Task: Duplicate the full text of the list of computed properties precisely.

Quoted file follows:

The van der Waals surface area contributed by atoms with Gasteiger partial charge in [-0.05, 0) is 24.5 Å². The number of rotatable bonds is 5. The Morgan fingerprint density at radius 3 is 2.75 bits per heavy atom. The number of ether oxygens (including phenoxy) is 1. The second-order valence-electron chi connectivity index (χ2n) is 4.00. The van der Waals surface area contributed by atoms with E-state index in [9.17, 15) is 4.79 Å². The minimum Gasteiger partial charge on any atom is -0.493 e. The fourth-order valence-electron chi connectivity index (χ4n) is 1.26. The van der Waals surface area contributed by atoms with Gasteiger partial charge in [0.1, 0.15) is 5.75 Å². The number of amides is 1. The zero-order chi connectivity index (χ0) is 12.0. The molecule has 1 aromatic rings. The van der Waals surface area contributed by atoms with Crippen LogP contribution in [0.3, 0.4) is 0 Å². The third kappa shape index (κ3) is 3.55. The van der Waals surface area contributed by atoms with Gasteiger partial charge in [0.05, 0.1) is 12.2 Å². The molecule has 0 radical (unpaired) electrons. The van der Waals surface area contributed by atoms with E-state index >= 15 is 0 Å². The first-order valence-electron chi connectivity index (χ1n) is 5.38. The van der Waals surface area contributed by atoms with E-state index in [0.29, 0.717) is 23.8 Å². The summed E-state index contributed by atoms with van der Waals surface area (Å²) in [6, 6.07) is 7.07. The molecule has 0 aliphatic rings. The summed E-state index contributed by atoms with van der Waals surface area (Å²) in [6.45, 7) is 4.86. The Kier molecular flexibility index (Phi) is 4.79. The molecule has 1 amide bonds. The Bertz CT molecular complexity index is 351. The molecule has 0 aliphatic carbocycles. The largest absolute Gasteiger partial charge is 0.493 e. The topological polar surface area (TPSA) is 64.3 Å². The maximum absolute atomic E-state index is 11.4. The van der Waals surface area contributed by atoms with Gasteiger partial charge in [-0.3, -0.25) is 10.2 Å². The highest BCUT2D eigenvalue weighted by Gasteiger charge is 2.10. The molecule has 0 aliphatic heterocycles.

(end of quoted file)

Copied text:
The van der Waals surface area contributed by atoms with Gasteiger partial charge in [-0.05, 0) is 24.5 Å². The number of rotatable bonds is 5. The Morgan fingerprint density at radius 3 is 2.75 bits per heavy atom. The number of ether oxygens (including phenoxy) is 1. The second-order valence-electron chi connectivity index (χ2n) is 4.00. The van der Waals surface area contributed by atoms with E-state index in [9.17, 15) is 4.79 Å². The minimum Gasteiger partial charge on any atom is -0.493 e. The fourth-order valence-electron chi connectivity index (χ4n) is 1.26. The van der Waals surface area contributed by atoms with Gasteiger partial charge in [0.1, 0.15) is 5.75 Å². The number of amides is 1. The zero-order chi connectivity index (χ0) is 12.0. The molecule has 1 aromatic rings. The van der Waals surface area contributed by atoms with Crippen LogP contribution in [0.3, 0.4) is 0 Å². The third kappa shape index (κ3) is 3.55. The van der Waals surface area contributed by atoms with Gasteiger partial charge in [0.05, 0.1) is 12.2 Å². The molecule has 0 radical (unpaired) electrons. The van der Waals surface area contributed by atoms with E-state index >= 15 is 0 Å². The first-order valence-electron chi connectivity index (χ1n) is 5.38. The van der Waals surface area contributed by atoms with E-state index in [0.29, 0.717) is 23.8 Å². The summed E-state index contributed by atoms with van der Waals surface area (Å²) in [6, 6.07) is 7.07. The molecule has 0 aliphatic rings. The summed E-state index contributed by atoms with van der Waals surface area (Å²) in [6.45, 7) is 4.86. The Kier molecular flexibility index (Phi) is 4.79. The molecule has 1 amide bonds. The Bertz CT molecular complexity index is 351. The molecule has 0 aliphatic carbocycles. The largest absolute Gasteiger partial charge is 0.493 e. The topological polar surface area (TPSA) is 64.3 Å². The maximum absolute atomic E-state index is 11.4. The van der Waals surface area contributed by atoms with Gasteiger partial charge in [-0.3, -0.25) is 10.2 Å². The highest BCUT2D eigenvalue weighted by Gasteiger charge is 2.10. The molecule has 0 aliphatic heterocycles.